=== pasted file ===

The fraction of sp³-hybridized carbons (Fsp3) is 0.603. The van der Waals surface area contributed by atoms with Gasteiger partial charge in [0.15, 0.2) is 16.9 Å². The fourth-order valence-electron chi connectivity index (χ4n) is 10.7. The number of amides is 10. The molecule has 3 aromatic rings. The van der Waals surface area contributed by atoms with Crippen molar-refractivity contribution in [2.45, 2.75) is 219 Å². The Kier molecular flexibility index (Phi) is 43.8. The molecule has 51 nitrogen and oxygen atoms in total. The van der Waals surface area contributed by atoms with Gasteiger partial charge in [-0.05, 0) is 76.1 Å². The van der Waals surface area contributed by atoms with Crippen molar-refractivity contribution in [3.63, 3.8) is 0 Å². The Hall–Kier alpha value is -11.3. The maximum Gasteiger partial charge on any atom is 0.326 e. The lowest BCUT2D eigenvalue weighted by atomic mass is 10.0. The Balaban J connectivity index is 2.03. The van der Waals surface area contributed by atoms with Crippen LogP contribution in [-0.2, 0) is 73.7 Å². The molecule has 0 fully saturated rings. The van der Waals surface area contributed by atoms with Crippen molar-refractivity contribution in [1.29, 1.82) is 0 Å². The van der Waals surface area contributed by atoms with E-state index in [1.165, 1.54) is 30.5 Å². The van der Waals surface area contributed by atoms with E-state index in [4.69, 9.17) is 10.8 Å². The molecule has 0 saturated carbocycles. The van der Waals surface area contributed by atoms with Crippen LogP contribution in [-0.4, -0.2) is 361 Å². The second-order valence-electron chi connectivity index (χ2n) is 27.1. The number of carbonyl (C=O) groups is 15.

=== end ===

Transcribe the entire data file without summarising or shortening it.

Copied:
The fraction of sp³-hybridized carbons (Fsp3) is 0.603. The van der Waals surface area contributed by atoms with Gasteiger partial charge in [0.15, 0.2) is 16.9 Å². The fourth-order valence-electron chi connectivity index (χ4n) is 10.7. The number of amides is 10. The molecule has 3 aromatic rings. The van der Waals surface area contributed by atoms with Crippen molar-refractivity contribution in [2.45, 2.75) is 219 Å². The Kier molecular flexibility index (Phi) is 43.8. The molecule has 51 nitrogen and oxygen atoms in total. The van der Waals surface area contributed by atoms with Gasteiger partial charge in [-0.05, 0) is 76.1 Å². The van der Waals surface area contributed by atoms with Crippen molar-refractivity contribution in [3.63, 3.8) is 0 Å². The Hall–Kier alpha value is -11.3. The maximum Gasteiger partial charge on any atom is 0.326 e. The lowest BCUT2D eigenvalue weighted by atomic mass is 10.0. The Balaban J connectivity index is 2.03. The van der Waals surface area contributed by atoms with Crippen LogP contribution in [-0.2, 0) is 73.7 Å². The molecule has 0 fully saturated rings. The van der Waals surface area contributed by atoms with Crippen molar-refractivity contribution in [1.29, 1.82) is 0 Å². The van der Waals surface area contributed by atoms with E-state index in [1.165, 1.54) is 30.5 Å². The van der Waals surface area contributed by atoms with E-state index in [4.69, 9.17) is 10.8 Å². The molecule has 0 saturated carbocycles. The van der Waals surface area contributed by atoms with Crippen LogP contribution in [-0.4, -0.2) is 361 Å². The second-order valence-electron chi connectivity index (χ2n) is 27.1. The number of carbonyl (C=O) groups is 15.